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LouSanous t1_j284025 wrote

I worked nuke in the midwest. I'm an electrical power engineer. It's not misinformation.

Want sources?

On overruns: let's look at the last two construction jobs in the US: watts bar 2 and Vogtle 3&4.

Watts bar 2 (from the Wiki):

>Unit 2 construction started in the 1970s.[3] Unit 2 was 80% complete when construction on both units was stopped in 1985 due in part to a projected decrease in power demand.[4] In 2007, the Tennessee Valley Authority (TVA) Board approved completion of Unit 2 on August 1, and construction resumed on October 15.[5] The project was expected to cost $2.5 billion, and employ around 2,300 contractor workers. Once finished, it was expected to employ 250 people in permanent jobs.[6] The final cost of the plant is estimated at $6.1 billion.[3]

So, it cost 244% of what it was supposed to cost and took 42 years to build.

Vogtle 3&4:

Groundbreaking began in 2009, permit submitted in 2006. Original cost was expected to be 14 billion. The original ISDs (in-service dates) were 2016 and 2017. As of today, neither are online, though unit 3 has had fuel loaded and testing is in progress.

The most recent updates on cost show it now at $30.34 billion or 217% of the original specced cost.

Or we could talk about FE divesting their nuclear into a separate company. They don't want it on their books.

Here's MIT talking about how much more expensive it is than even unsubsidized wind and solar.

Why? Because of the personnel. In the watts bar wiki above, it talks about how reactor two alone would produce 250 permanent jobs. To run, defend, maintain, licence and provide engineering support. Most of those jobs are engineering jobs. Many of those are contracted. Those guys pull like $300 an hour.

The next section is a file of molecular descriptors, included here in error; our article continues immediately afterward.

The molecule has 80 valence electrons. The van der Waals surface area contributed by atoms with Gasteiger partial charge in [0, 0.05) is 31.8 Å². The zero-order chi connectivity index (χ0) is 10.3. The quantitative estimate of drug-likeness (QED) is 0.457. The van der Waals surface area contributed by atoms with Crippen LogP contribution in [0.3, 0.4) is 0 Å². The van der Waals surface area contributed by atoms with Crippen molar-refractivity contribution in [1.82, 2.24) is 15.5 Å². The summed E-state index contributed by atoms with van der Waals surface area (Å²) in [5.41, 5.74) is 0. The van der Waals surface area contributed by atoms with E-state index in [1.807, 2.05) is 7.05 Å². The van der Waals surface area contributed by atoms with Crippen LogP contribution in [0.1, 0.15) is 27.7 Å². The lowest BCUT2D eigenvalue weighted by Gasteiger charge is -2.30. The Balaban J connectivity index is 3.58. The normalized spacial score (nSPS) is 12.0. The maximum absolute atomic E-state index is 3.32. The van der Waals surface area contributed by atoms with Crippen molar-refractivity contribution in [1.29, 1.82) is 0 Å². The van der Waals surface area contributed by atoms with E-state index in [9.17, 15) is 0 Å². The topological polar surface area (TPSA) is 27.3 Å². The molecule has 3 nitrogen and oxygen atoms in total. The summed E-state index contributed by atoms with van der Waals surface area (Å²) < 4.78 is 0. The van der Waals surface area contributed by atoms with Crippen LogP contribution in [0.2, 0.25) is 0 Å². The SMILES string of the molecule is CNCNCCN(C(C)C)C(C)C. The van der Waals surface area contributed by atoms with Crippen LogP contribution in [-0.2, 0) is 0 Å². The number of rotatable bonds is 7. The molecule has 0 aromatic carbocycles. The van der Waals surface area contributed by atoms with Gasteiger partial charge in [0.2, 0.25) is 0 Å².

In contrast, a solar farm creates about 12 permanent jobs in maintenance and operations. Most of those workers clean the panels. Some of them do electrical work. Maybe a person or two in operations is an engineer. The cost of labor isn't even close. Even though nuclear has a capacity factor of 90% and solar's is just 25%, the cost of the power coming out of the nuke plant is more than double after subsidies. It's easily 50% more without them.

Nuke is dying because the economics of it are terrible. Everyone in power understands this. Now go ahead and back up your claim that I'm spreading misinformation.


Salt-Artichoke5347 t1_j2853q2 wrote


daveonhols t1_j29spmb wrote

Aircraft carrier nuclear power is a funny one because they have been built for many years but never once used as a commercial source of electricity, I wonder why that is?

Actually the whole SMR thing is kind of funny. In the last ten fifteen years France and Finland as well as the UK have been building much larger next generation plants, and suffering huge cost overruns and delays (thinks tens of billions and decades late in France and Finland). The nuclear industry wanted everyone to believe these huge complicated plants were the answer to making nuclear cost competitive in the future by getting economies of scale, stranglely that never worked out ... so now the nuclear industry wants us to think the exact opposite - much smaller and easier to build plants are the future of making nuclear competitive. Obviously this is a joke, the fact that after maybe 50 years of fission power, the industry has not figured out whether bigger or smaller plants offer better value for money just points to the industry basically just being a massive graft which will never be economically competitive. The simple answer is that if they offered value for money people would build them but it's wind, solar and batteries that are actually being built at scale.